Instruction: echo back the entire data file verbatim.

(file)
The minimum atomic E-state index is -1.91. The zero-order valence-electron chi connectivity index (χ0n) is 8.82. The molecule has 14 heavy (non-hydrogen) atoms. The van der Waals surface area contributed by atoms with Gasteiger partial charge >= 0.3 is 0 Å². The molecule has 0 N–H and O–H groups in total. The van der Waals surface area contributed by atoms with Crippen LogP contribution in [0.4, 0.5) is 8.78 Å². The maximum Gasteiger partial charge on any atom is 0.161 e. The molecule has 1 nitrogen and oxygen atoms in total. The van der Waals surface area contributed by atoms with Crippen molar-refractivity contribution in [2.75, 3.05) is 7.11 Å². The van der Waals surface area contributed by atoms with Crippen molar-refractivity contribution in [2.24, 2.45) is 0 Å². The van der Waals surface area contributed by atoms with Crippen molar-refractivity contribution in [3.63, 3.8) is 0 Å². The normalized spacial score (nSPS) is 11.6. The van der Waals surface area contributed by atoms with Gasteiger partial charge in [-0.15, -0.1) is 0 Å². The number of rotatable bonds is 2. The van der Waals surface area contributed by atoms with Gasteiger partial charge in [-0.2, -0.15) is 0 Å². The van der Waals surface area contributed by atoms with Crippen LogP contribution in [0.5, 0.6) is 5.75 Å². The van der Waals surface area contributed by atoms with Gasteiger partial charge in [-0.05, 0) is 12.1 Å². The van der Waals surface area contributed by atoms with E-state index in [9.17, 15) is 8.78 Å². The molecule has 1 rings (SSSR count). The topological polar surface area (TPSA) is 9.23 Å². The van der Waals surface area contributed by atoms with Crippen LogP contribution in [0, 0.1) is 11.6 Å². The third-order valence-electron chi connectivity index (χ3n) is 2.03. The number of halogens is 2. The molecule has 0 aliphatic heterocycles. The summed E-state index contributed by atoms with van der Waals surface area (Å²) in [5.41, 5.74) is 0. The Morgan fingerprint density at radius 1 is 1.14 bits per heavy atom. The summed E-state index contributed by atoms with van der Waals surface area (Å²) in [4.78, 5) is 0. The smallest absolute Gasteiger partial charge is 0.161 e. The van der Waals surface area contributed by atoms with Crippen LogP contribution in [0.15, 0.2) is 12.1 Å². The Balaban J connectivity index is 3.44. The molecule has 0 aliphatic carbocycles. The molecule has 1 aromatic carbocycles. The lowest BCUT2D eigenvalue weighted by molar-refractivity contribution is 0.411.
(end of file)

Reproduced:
The minimum atomic E-state index is -1.91. The zero-order valence-electron chi connectivity index (χ0n) is 8.82. The molecule has 14 heavy (non-hydrogen) atoms. The van der Waals surface area contributed by atoms with Gasteiger partial charge >= 0.3 is 0 Å². The molecule has 0 N–H and O–H groups in total. The van der Waals surface area contributed by atoms with Crippen LogP contribution in [0.4, 0.5) is 8.78 Å². The maximum Gasteiger partial charge on any atom is 0.161 e. The molecule has 1 nitrogen and oxygen atoms in total. The van der Waals surface area contributed by atoms with Crippen molar-refractivity contribution in [2.75, 3.05) is 7.11 Å². The van der Waals surface area contributed by atoms with Crippen molar-refractivity contribution in [2.24, 2.45) is 0 Å². The van der Waals surface area contributed by atoms with Crippen molar-refractivity contribution in [3.63, 3.8) is 0 Å². The normalized spacial score (nSPS) is 11.6. The van der Waals surface area contributed by atoms with Gasteiger partial charge in [-0.15, -0.1) is 0 Å². The number of rotatable bonds is 2. The van der Waals surface area contributed by atoms with Gasteiger partial charge in [-0.2, -0.15) is 0 Å². The van der Waals surface area contributed by atoms with Crippen LogP contribution in [0.5, 0.6) is 5.75 Å². The van der Waals surface area contributed by atoms with Gasteiger partial charge in [-0.05, 0) is 12.1 Å². The van der Waals surface area contributed by atoms with E-state index in [9.17, 15) is 8.78 Å². The molecule has 1 rings (SSSR count). The topological polar surface area (TPSA) is 9.23 Å². The van der Waals surface area contributed by atoms with Crippen LogP contribution in [0, 0.1) is 11.6 Å². The third-order valence-electron chi connectivity index (χ3n) is 2.03. The number of halogens is 2. The molecule has 0 aliphatic heterocycles. The summed E-state index contributed by atoms with van der Waals surface area (Å²) in [5.41, 5.74) is 0. The Morgan fingerprint density at radius 1 is 1.14 bits per heavy atom. The summed E-state index contributed by atoms with van der Waals surface area (Å²) in [4.78, 5) is 0. The smallest absolute Gasteiger partial charge is 0.161 e. The van der Waals surface area contributed by atoms with Crippen LogP contribution in [0.15, 0.2) is 12.1 Å². The Balaban J connectivity index is 3.44. The molecule has 0 aliphatic carbocycles. The molecule has 1 aromatic carbocycles. The lowest BCUT2D eigenvalue weighted by molar-refractivity contribution is 0.411.